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Covid-19 Global: How is Coronavirus affecting International Arbitration?

  • Market Insight 07 April 2020 07 April 2020
  • Global

  • Coronavirus

Ben Knowles looks at how the Coronavirus outbreak is affecting international arbitration and the challenges being faced by the industry

Covid-19 Global: How is Coronavirus affecting International Arbitration?

What challenges does COVID-19 pose for International Arbitration?

The adverse impact on global business of Covid-19, along with the financial crisis exacerbated by the oil price crash, will undoubtedly lead to a rise in international arbitrations. In the meantime, the arbitral process will need to flex and adapt in order to accommodate rapidly changing ways of working.  The main challenges currently being seen are technological and are arising at each stage of the process. These include the adaptation to electronic filing and documentation in the stages of commencement and disclosure, and the use of virtual courtrooms at the hearing and enforcement stages.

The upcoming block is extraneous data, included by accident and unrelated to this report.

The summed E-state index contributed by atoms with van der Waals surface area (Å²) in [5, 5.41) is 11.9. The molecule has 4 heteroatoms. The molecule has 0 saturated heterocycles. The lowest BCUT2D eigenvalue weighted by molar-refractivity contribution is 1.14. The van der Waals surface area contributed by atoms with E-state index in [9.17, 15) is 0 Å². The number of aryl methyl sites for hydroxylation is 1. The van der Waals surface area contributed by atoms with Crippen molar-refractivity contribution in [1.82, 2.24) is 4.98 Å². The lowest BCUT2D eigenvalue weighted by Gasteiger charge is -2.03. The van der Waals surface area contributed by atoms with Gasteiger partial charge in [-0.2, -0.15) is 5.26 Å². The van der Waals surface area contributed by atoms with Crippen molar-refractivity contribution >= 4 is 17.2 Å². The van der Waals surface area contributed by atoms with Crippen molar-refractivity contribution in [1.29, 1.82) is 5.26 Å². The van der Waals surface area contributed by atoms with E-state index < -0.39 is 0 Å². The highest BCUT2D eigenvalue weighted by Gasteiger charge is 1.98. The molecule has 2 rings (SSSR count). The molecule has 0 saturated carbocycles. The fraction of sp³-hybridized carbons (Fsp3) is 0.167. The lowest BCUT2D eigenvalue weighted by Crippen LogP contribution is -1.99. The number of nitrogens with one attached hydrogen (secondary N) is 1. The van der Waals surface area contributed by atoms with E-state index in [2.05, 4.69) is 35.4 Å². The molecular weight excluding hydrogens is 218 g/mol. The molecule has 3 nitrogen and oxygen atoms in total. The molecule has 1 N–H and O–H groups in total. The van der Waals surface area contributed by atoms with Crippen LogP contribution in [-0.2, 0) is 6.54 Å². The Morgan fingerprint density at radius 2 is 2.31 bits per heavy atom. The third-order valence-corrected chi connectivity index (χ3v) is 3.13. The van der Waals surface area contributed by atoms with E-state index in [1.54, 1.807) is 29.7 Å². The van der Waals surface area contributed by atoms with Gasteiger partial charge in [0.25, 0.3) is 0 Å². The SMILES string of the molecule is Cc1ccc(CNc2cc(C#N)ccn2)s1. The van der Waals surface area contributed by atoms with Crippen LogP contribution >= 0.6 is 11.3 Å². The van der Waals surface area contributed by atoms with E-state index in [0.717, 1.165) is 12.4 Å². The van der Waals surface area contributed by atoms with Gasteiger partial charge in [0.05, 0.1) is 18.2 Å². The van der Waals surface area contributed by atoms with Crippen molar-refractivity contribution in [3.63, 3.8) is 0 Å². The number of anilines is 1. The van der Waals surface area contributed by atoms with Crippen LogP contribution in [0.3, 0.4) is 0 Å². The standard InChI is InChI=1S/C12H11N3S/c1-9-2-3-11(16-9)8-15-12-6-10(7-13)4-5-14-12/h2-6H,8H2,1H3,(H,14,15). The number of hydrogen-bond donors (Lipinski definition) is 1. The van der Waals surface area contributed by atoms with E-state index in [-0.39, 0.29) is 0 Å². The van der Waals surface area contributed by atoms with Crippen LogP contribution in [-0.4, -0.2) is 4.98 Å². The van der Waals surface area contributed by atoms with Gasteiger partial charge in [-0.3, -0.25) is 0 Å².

Adaptation to electronic filing and documentation at commencement of proceedings and disclosure

Institutional rules have previously required the filing of hard copy documents. The ICC for example have already had to adapt to permit electronic filing – they implemented this in 24 hours.  Other institutions will struggle if they don’t have access to their offices and are unable or reluctant to adapt to electronic methods so swiftly.

For disclosure, most law firms are now comfortable with this happening electronically. However, the challenge lies in clients' gaining access to hard copy documents or taking the necessary steps to convert the documents into digital form without access to their offices.

Using technology to carry out virtual hearings for hearings and enforcements

Conducting hearings and enforcement proceedings is where the biggest challenge lies.  Although the technology is available it is not common practice to run hearings without people in the room.  This will have to change to keep arbitrations moving forwards and to retain confidence in the system.  Lawyers and tribunals will need to work together to achieve alternative solutions.


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